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Immersed Outdoors

Note: If you enjoy a video format, find my latest vlog here!

Man has this week been busy… Summertime is like that though. Everything is alive and moving so quickly. Nature - the birds, bees, plants are growing at what seems like the speed of light. And people too - going on their summer trips, seeds for the year blooming and coming to life. I’ve noticed this for myself. Hence the busyness.

Between going through the finishing touches for our trip coming up and working, there have been lots of exciting new doors opening up for Austin and I. I randomly came across a program called Self Publishing School that can help authors become successful and get their books out into the world better. Now, I’m not one to support consumerism… But I feel it is important to share a message that can help people and the planet. I like to write books that inspire people to go out and have adventures - to live with less stuff and to go out and learn about themselves through travel and nature. Through my travels and escapades of living with less (often times off grid… and only possessing what fits in our car), I’ve found that the best thing we can do for ourselves is to spend time connecting with our planet, and connecting with ourselves on deeper levels. So, I tell my stories in my books. If more people had this message, maybe there would be less plastic in the world, less consumerism, less toxic food… less urban sprawl. And since I love permaculture so much, and its principles - care for earth, care for ourselves, care for each other - I feel it’s detrimental that we start learning how to live alternatively and to leave behind all the superficial things that fill our emptiness within.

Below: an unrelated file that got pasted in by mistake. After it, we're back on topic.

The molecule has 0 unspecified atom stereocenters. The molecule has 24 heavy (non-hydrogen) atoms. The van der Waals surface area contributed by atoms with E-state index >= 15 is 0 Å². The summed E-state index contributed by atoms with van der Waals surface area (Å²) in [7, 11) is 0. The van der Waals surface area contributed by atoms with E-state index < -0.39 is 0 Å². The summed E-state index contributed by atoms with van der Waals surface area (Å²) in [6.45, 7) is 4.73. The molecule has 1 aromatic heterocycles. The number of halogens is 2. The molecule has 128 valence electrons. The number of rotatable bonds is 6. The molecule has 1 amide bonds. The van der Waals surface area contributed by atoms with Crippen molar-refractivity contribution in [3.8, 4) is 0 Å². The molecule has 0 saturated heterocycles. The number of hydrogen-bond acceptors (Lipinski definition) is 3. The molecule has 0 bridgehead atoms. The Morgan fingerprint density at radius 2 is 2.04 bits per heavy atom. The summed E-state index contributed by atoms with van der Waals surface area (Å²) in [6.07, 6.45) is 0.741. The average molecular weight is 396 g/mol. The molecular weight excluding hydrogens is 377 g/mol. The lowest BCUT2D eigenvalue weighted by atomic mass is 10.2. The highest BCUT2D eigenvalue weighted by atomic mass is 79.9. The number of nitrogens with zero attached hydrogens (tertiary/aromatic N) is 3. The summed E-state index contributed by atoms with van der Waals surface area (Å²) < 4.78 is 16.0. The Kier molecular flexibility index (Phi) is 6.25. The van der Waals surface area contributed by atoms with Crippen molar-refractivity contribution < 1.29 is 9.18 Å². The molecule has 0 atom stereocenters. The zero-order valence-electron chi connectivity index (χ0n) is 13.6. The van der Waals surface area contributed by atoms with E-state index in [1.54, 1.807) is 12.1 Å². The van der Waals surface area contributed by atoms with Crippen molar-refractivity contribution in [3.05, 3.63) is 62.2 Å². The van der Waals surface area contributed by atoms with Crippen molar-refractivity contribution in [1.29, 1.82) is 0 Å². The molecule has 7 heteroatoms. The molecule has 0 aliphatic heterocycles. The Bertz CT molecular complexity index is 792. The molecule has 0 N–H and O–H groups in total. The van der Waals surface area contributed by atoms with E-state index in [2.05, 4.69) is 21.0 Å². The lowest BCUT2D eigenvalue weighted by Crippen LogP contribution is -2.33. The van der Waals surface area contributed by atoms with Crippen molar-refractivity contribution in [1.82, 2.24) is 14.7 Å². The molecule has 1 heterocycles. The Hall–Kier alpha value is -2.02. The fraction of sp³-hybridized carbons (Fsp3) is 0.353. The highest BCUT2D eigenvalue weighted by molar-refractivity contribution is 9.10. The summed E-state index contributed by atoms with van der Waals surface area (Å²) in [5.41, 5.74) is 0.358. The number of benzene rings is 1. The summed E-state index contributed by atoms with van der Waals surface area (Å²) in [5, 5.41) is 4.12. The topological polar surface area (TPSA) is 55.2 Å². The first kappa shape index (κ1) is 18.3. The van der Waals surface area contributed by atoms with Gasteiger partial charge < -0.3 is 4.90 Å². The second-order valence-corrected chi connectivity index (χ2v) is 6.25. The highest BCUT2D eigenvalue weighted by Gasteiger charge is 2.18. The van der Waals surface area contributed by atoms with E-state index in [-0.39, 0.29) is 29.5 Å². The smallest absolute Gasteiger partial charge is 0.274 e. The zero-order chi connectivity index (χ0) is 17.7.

Anyway…… I signed up for this school to help me get this message out to more people. To learn about marketing (a dreaded business necessity that I’ve avoided for so long). I’m really excited for this - I feel like it will work for me and share my vision with more people. I’ll share more about this later as I progress, and when my book is finished!

On the 4th of July, our good friends from Whitewater came to Sedona for a vacation and went on a hike with us. I went to college in Whitewater and what got me through my last year (and led me to graduation) was the Sustainability program. On a whim in 2015, I went to a prairie tour and met the coordinator, Wes, who really had me captivated with the plants growing in the wild. At the end of the tour, I went up to him and started telling him about my trip to Canada where I learned about gardening and knew quite a bit about vegetables (a bit exaggerated haha). He said he could create a position for me at the campus garden, which needed some TLC after some of the previous students graduated and I instantly said yes. I was able to help them change the garden so it would produce more and we even started a food forest that is still doing great till this day! It was a fun year, skipping class most days to go work with the plants and grow a greenhouse vegetable garden over the winter. It felt great to reconnect with old friends - like a day didn’t pass since I last saw them in 2018. We hiked West Fork Trail in Oak Creek Canyon, an ecological extravagance for being in the middle of the desert. We recognized many plants that also grew in the prairies and woodlands in Wisconsin - bee balm, blankets of ferns, columbines, walnut trees, oak trees - and others native to the area - ponderosas, cacti - meshed together in one interesting landscape with fluttering butterflies and interesting wasps flying amongst them. We caught up on what’s new for the both of us couples while sitting along the trickling creek bordered by a wall of crimson sandstone. After a quick lunch, we said farewell for now. In the winter they may return for an adventure amongst the red rocks when the air isn’t at hot as a broiler. Call us Midwesterners weak sauce - we aren’t used to the oven climate as we come from the more microwave climate if you know what I mean! (To see what they’re up to at the campus garden, click here to find their Facebook page!)